When I think of Italian cuisine, I think of meals with the family: spaghetti, tagliatelle, polenta. I think of lunch as a ritual, of being together, of weddings with friends and relatives around a large outdoor table.
But in Italy, there’s also a long-established street food culture, and Palermo is one of those cities where street food is still deeply rooted in its traditional forms.
Palermo’s street cuisine is very tasty and filling. In the past, its ingredients were mainly scraps or recycled food, but it also included more elaborate recipes.
Every time I go to Palermo, it’s hard not to stop and eat street food, some of which recall memories of my childhood when the term street food wasn’t even widespread. Here are some of my favorites.
Pani ca’ meusa
It’s difficult to pronounce it, but the pani ca’ meusa is probably the king of street food in Palermo.
It originates from a poor’s cuisine. Common folk couldn’t afford expensive cuts of meat and bought bowels, considered as waste by the wealthy aristocracy.
It’s a highly filling sandwich stuffed with strips of calf spleen. Commonly, also trachea and lungs are used, but the one made of spleen only is considered more valuable. The meat is first boiled, then cooked in hot lard, next it’s used to stuff a loaf called “vastedda”. You can find many variations of the pani ca’ meusa but the most common ways of eating it is schettu (seasoned with lemon) or maritatu (with lemon, caciocavallo and / or ricotta).
Many people say it has a marked flavor, but I find it quite delicate although you can’t call it the easiest food to digest.
Among the places where you can eat the pani ca’ meusa: Pani ca’ Meusa a Porta Carbone, Nni Francu u Vastiddaru, Focacceria San Francesco or one of the stalls you find in markets or streets.
The worst mistake you can do is to call it “pizza”. Despite their apparent similarity, the sfincione is different for its high and spongy dough and its peculiar seasoning. Its name derives from the Latin word sponges, which means sponge. The sfincione is seasoned with a sauce made of anchovies, tomato, onion, caciocavallo ragusano cheese and oregano, but you can find some variants as well.
You can buy sfincione in bakeries and market stalls.
In my opinion, stigghiole are the oddest street food in Palermo. It’s a meat skewer made of grilled lamb intestines. Also, the recipe has different variants, from the simplest one, seasoned with parsley to the version with spring onion.
It has a strong taste, and it’s cooked only outdoors because of its sharp smell. It’s served during local fairs or in market areas in the evening. Follow the smoke, and you find it.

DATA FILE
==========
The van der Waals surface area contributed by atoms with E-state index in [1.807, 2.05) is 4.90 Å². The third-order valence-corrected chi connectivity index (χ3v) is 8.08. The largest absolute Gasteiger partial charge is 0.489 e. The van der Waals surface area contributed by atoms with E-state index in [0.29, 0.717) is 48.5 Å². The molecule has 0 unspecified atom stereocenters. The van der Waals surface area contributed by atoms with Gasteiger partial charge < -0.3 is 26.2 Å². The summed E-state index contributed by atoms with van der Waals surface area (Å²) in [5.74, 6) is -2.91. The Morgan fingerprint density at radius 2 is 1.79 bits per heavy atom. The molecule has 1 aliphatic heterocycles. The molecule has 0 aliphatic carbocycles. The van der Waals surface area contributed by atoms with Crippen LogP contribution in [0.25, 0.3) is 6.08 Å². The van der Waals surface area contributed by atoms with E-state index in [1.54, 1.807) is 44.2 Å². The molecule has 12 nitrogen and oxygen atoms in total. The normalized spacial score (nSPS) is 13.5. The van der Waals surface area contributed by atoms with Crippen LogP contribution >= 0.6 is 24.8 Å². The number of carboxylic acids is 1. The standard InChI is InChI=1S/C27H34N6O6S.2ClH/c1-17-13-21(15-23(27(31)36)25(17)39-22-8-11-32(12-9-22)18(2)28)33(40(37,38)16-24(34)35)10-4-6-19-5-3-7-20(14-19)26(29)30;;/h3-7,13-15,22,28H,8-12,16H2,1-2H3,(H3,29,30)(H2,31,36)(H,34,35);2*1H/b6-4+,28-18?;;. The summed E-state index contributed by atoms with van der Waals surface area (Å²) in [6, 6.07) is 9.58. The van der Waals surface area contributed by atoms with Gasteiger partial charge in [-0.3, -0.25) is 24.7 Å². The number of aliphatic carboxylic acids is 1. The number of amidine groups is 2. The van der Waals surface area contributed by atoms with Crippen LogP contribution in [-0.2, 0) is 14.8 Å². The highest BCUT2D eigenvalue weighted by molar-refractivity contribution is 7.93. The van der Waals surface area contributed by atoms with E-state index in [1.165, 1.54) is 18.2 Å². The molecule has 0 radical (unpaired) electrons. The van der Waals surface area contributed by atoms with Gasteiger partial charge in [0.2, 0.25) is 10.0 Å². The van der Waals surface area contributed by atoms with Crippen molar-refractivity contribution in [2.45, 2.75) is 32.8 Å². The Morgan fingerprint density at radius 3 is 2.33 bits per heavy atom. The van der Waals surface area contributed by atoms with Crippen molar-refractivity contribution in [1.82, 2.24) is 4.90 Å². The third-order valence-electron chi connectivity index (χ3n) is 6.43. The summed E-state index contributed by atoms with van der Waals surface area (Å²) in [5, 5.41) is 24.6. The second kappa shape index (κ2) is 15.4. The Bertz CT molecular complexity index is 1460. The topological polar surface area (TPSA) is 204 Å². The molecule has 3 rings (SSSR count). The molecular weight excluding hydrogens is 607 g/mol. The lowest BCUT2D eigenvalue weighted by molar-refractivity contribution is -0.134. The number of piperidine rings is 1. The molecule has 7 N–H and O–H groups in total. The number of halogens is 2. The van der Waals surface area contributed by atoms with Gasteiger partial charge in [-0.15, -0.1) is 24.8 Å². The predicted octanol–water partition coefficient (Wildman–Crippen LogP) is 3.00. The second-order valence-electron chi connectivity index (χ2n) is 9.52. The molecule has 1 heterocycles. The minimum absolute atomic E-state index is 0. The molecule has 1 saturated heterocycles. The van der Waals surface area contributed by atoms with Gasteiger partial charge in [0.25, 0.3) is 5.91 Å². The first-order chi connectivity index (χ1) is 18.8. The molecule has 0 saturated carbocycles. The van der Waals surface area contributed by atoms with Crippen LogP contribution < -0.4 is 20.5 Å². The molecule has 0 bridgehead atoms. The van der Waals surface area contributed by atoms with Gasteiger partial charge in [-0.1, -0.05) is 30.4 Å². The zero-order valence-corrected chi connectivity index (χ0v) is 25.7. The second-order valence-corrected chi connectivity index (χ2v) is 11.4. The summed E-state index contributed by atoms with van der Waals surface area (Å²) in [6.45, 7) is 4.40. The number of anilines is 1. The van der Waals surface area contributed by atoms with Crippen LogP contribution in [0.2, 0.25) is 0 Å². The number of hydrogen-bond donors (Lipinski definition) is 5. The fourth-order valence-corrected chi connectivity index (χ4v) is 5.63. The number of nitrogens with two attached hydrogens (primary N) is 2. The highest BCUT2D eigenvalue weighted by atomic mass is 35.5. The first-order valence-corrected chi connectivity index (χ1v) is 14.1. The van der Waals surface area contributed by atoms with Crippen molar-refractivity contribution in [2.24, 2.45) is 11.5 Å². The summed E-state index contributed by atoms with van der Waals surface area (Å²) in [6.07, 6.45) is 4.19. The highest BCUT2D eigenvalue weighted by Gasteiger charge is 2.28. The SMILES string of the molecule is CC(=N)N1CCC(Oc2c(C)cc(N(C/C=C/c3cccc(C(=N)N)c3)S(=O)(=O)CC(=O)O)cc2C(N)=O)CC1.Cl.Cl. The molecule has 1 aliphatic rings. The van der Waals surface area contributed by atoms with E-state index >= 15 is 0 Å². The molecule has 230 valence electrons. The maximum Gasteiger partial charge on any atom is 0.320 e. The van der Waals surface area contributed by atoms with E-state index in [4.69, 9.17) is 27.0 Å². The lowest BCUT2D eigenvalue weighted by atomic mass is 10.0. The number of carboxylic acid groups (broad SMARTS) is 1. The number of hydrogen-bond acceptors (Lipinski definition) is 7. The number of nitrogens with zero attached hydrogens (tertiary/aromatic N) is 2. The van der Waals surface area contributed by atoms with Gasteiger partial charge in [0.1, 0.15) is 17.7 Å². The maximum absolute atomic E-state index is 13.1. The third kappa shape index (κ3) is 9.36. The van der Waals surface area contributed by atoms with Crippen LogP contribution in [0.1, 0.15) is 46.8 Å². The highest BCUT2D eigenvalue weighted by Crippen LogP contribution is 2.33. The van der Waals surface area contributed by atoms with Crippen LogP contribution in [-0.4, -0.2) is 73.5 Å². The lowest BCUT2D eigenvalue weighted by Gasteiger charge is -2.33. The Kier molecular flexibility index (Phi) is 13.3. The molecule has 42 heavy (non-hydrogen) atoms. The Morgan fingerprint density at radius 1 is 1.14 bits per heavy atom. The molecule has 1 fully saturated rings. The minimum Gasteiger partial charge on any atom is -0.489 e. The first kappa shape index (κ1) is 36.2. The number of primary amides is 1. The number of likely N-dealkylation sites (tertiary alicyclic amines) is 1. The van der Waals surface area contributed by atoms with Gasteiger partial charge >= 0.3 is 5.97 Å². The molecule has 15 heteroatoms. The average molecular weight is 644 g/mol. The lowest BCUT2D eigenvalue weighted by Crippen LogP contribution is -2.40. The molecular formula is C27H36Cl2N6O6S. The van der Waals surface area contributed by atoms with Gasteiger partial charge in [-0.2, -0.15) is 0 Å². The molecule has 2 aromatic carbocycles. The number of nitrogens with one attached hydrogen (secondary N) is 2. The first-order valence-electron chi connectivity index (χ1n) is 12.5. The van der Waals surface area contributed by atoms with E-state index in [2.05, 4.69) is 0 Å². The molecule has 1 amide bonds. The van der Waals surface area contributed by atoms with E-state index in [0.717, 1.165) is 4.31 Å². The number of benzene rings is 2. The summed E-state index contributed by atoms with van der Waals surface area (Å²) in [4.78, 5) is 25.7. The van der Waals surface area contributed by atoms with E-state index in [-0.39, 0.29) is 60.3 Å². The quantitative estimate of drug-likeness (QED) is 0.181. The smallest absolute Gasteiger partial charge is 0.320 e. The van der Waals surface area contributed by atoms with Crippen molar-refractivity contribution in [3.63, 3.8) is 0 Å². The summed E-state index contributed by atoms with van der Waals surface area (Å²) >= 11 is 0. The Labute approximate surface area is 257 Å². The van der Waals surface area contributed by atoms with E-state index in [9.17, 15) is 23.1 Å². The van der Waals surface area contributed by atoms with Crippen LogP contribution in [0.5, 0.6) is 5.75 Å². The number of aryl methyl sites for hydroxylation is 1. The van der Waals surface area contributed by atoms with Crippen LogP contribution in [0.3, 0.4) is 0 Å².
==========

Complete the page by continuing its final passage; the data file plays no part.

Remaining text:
I have a passion for chickpeas in any form, and Palermo’s street food has one of my favorite recipe with chickpeas flour. Panelle are a parsley-flavored chickpeas fritter. They are often consumed with crocché (potato croquettes) or seasoned with black pepper and lemon juice and served in a sandwich.
Arancine (aka Arancini)
It’s Sunday. I’m waking up. I still haven’t opened the window. A shaft of light under the door suggests it’s late. I hear noises coming from the kitchen: fuzzy voices, the clanging and clinking sound of dishes, a vague rustling. I get out of the bed and open the door. Now the rustle has the clear shape of sizzling oil. A warm and delicious smell fills my nostrils. My grandmother is cooking arancini, according to the recipe her old Sicilian friend gave her during the war.
The “Arancino” is the distinctive product of Sicily’s street food, and it’s popular all over the region.
I always thought of “Arancino” as a male term, until I discovered it isn’t always the case.
In the Palermo area, they use the word “Arancina”, which is female, to emphasize their version is special compared to the others you find in the rest of Sicily. Both terms come from the word “orange”, for the similarity in the color and the shape, but a pear-like shape is also adopted.
It’s is a fried rice ball stuffed with ragu and sometimes green peas, but there’s also the variant known as burro (prosciutto, mozzarella, and béchamel), with spinaches, pistachios or eggplant (the arancino Catanese).
Recently, someone introduced an oven-baked version, which I have to say it’s not bad, but you can’t compare it to the original fried version.
You’re in South Italy, where if don’t eat fried food or meat, at the very least they think you’re sick.